PUBLIC SAFETY | DC auditor says city needs a new jail to replace ‘aging and deteriorating’ facility (WaPo, 3/4)

VIRGINIA | Arlington officials have provided more details about the incentive package for Amazon and how the company can earn $23 million in grants. (ARLnow, 3/5)

RACISM
Why Blackface Keeps Popping Up (NPQ, 3/6)

– High school students at Sidwell Friends School showed swastikas and other derogatory terms during an assembly this week. (WaPo, 3/7)

PHILANTHROPY | Exploring the Problem of Black “Movement Capture” by White-Dominated Philanthropy (NPQ, 3/1)

HEALTH
– According to a new report, the fertility rate in the country has been declining, and women in the District are waiting longer than women elsewhere to have babies, if they have them at all. The report released by the Center for Disease Control and Prevention’s National Center for Health Statistics found that while all states have seen a decline, DC ranks at the very bottom. (WAMU, 3/4)

DISTRICT | A new Busboys and Poets is scheduled to open next week in Anacostia. (City Paper, 3/6)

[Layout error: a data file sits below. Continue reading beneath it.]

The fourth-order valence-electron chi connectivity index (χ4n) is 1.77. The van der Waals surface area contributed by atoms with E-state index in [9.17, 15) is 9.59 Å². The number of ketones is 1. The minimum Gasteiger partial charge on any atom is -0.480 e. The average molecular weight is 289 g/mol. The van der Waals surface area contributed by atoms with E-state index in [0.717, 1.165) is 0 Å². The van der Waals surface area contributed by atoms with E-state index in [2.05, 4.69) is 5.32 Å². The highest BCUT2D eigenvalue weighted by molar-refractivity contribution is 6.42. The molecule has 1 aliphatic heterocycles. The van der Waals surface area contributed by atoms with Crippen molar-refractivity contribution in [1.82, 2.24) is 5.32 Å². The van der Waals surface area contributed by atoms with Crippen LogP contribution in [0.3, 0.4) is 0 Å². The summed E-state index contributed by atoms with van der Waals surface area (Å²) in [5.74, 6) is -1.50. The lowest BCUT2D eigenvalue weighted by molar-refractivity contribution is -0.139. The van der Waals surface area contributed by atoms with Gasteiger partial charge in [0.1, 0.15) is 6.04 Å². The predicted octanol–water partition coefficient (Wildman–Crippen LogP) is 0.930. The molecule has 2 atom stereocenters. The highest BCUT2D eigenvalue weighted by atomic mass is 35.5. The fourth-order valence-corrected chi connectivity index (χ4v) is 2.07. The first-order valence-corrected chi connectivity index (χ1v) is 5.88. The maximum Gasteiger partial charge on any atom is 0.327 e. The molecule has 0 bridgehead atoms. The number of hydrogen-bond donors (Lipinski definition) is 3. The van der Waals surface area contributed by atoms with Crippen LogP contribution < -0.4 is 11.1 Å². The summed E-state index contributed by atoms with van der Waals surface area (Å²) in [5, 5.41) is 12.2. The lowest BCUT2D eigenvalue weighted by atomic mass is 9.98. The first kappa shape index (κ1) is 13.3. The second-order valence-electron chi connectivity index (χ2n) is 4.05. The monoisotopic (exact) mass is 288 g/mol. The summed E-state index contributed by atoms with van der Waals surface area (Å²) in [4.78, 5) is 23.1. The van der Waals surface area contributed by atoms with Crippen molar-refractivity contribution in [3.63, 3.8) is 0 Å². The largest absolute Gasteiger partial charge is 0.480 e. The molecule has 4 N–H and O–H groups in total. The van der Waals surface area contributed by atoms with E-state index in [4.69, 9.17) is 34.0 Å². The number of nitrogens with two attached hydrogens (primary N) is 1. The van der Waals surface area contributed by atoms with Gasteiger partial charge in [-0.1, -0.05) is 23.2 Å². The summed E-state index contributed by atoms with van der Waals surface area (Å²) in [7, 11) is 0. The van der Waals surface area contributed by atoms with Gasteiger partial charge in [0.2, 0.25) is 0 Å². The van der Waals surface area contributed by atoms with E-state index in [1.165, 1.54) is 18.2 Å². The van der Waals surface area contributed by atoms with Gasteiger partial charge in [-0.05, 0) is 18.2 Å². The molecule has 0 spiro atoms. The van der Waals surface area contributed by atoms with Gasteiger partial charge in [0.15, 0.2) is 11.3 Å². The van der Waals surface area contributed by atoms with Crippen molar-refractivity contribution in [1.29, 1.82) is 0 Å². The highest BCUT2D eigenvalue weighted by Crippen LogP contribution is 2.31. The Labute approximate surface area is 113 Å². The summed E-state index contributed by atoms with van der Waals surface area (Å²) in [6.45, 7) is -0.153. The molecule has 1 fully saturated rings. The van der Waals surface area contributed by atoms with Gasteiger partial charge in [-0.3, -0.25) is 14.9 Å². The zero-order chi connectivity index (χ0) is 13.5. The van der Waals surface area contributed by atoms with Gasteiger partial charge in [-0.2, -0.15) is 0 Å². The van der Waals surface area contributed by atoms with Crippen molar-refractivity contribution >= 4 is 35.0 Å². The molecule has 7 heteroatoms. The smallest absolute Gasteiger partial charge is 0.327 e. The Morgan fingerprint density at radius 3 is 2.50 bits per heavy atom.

EQUITY | How Federal Disaster Money Favors The Rich (NPR, 3/5)


Social Sector Job Openings 

Program Manager | DC127 – New!
Development Manager  | DC127 – New!
Corporate Responsibility- Mid-Atlantic Region, Vice President | JPMorgan Chase
Northern Virginia Community Affairs Liaison | CareFirst BlueCross BlueShield
USPSC Senior Contracts and Grants Specialist | USAID’s Office of Food for Peace
Development Communications Manager | PeerForward
Communications and Development Specialist | Grantmakers In Health
Individual Giving Manager | National Latina Institute for Reproductive Health
Development Manager | American Society of Landscape Architects
President​ | ​Virginia United Methodist Foundation
Chief Financial & Administrative Officer​ | ​Horizon Foundation